Monday, January 10, 2011

My review of the Nikon 85mm f/1.4D lens

Parameters


All images shot with a Nikon D3
Standard picture control with +6 sharpening.
Large basic JPEG fomat
High ISO noise reduction and Active D-lighting OFF to retain maximum detail and sharpness.

 A friend recently got hold of a Nikon 85mm f/1.4D lens and asked me if I wanted one. However being on a tight budget, I decided to test it out first and see if its really suits my photography style.

This is a very solid, well built, highly sought after lens which heralded the days of Nikon AF-D lenses. Nikon's newer lenses aren't as well built unfortunately. Weighing 560g, its a heavy prime lens with 9 glass elements in 8 groups. It is powered by a conventional screw drive motor instead of Nikon's latest Silent Wave Motor, hence the lens does make quite some noise when it autofocuses.

Price wise, this lens had a retail value of approximately RM3,800 before it was recently discontinued. On the used market, its usually priced around RM3,000 to RM3,200.

On the exterior of the lens, you can see a distance scale, Manual / Autofocus switch as well as an aperture ring for use with film cameras. Newer G lenses unfortunately don't have aperture rings in order to 'save cost'. A large textured manual focus ring is located towards the front of the lens for MF enthusiasts.

When you set the aperture to its widest (f/1.4), you can see that this lens is a huge chunk of glass.

This lens has a metal bayonet mount (unlike Nikon's 18-55, for example).

Optically wise, this lens is very sharp at the central portion of the frame even at its f/1.4 maximum aperture.

On the periphery of an FX sensor, it doesn't perform as well optically compared to its lighter cousin, the Nikon 85 f/1.8D.Nonetheless, the 'less sharp' edges gives the lens its distinct 'look' which is great for portraits.


This lens has superb circular aperture blades which makes out of focus highlights almost perfectly circular. Its bokeh is pretty shallow and 'buttery' too, especially when mounted on FX sensors. Bokehlicious! :)

Although the optical performance of this lens seems dated since the launch of the 85/1.4G AF-S, a friend has told me that I can enjoy that optical performance at a fraction of the cost with the Samyang 85/1.4 which cost around RM 1200. The only trouble with the Samyang (and all its other lenses for that matter) is that it is manual focus.

This lens doesn't have very impressive macro capabilities with its 0.85m minimum focusing distance. Nonetheless you can still grab some close up shots of medium sized objects.

The texture on the label of the Carlsberg bottle is fully visible.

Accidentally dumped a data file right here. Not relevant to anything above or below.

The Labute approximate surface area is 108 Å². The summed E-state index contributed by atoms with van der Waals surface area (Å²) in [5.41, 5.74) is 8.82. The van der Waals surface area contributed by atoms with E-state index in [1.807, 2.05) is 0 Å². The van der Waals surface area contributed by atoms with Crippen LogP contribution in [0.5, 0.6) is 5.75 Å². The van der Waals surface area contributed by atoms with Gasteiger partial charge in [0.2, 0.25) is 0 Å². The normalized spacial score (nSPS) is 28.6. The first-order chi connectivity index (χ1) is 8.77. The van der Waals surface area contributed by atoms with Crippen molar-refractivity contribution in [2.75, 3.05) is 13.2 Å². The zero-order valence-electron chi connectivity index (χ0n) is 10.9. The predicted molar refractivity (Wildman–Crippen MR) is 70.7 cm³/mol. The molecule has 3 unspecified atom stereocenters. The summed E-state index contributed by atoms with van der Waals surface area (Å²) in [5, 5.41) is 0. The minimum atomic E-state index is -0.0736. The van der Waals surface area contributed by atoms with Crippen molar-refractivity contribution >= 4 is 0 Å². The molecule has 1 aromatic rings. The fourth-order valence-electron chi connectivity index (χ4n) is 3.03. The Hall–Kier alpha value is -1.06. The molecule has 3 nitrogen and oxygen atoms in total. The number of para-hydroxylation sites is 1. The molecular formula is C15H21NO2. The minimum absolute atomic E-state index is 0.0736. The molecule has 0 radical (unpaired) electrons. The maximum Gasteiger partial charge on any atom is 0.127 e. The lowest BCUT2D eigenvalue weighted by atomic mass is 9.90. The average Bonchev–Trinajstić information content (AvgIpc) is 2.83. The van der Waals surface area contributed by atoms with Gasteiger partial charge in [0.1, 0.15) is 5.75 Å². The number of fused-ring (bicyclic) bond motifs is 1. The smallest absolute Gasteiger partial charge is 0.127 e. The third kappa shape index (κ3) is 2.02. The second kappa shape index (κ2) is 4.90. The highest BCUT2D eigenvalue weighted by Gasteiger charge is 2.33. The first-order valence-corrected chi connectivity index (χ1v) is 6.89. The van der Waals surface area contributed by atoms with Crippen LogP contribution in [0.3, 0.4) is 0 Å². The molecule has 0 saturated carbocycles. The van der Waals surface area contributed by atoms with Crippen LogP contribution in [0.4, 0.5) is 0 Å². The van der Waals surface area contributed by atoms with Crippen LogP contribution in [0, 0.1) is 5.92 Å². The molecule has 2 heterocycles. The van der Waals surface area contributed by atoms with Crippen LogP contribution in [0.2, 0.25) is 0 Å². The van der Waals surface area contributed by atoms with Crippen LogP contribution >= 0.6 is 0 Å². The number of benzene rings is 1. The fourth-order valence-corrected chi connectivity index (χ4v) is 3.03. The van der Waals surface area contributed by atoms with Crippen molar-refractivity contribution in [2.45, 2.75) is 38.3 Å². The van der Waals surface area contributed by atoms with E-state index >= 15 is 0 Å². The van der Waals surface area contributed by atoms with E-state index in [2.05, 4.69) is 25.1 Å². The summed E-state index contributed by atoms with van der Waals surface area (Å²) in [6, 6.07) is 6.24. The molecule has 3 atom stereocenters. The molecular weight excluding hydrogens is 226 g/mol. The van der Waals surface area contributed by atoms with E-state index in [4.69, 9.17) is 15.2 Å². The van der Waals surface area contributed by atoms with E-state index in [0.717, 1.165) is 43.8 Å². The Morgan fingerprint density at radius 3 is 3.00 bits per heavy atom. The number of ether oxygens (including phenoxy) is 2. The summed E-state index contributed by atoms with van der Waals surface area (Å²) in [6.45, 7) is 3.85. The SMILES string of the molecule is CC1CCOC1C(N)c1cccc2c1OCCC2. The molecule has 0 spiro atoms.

Although this cup is quite close to the beer bottle, the lens still manages to blur out the bottle in the background because of its large aperture.

If you're a fan of available light shots, this lens may be your answer. The lens still manages to find  focus although it tends to hunt especially when the subject doesn't have enough contrast to begin with.


Another example of a subject which posed great AF difficulty for this lens - a black cat.

Using available light gives a certain ambiance to the photo which could easily be disrupted through the use of flash.
 
Look ma, no tripod! Handheld at f/1.6 and ISO 12000.

 The 85mm focal length gives a slight compression effect between the subject and the background. Its great for head shots and half body shots as it gives you a bit of working space between you and the subject, especially if they're not so used to seeing someone with such a large camera. The background is nicely out of focus, especially when you use large apertures, such as f2 as shown above.

One of the biggest irritations that I find with this lens lies with the weakness of its regular screw-drive motor..  It is SLOW and at times inaccurate. This is also a pretty 'lazy' lens. It refuses to autofocus even though I press the shutter button to fine tune its autofocus, hence making it not so useful for events where fast AF and accurately focused images are required all the time.

But when the lens autofocuses correctly, the result is sublime. It is bloody sharp and wonderful!


In conclusion, this lens is in a league of its own among Nikon primes. After the release of its AF-S successor, this lens is highly in demand. After all, not everyone would want to pay more than RM 5k for its successor that performs slightly better. If its autofocus performance was dead on accurate all the time, I would have no reservations to acquire one. Its for those who can afford to have work in a more relaxed environment, such as a studio, or a controlled portrait shoot, but not for intense event coverage.

Hope you've found this review useful. Drop me a comment if you have any. Cheers!

2 Comments:

Jason Ayers said...

Too bad to hear that the autofocus is an issue because you captured some wonderful shots with the lens.

Hang in there Brandon.

dimzPhoto said...

Thanks for review, it was excellent and very informative.
thank you :)

 

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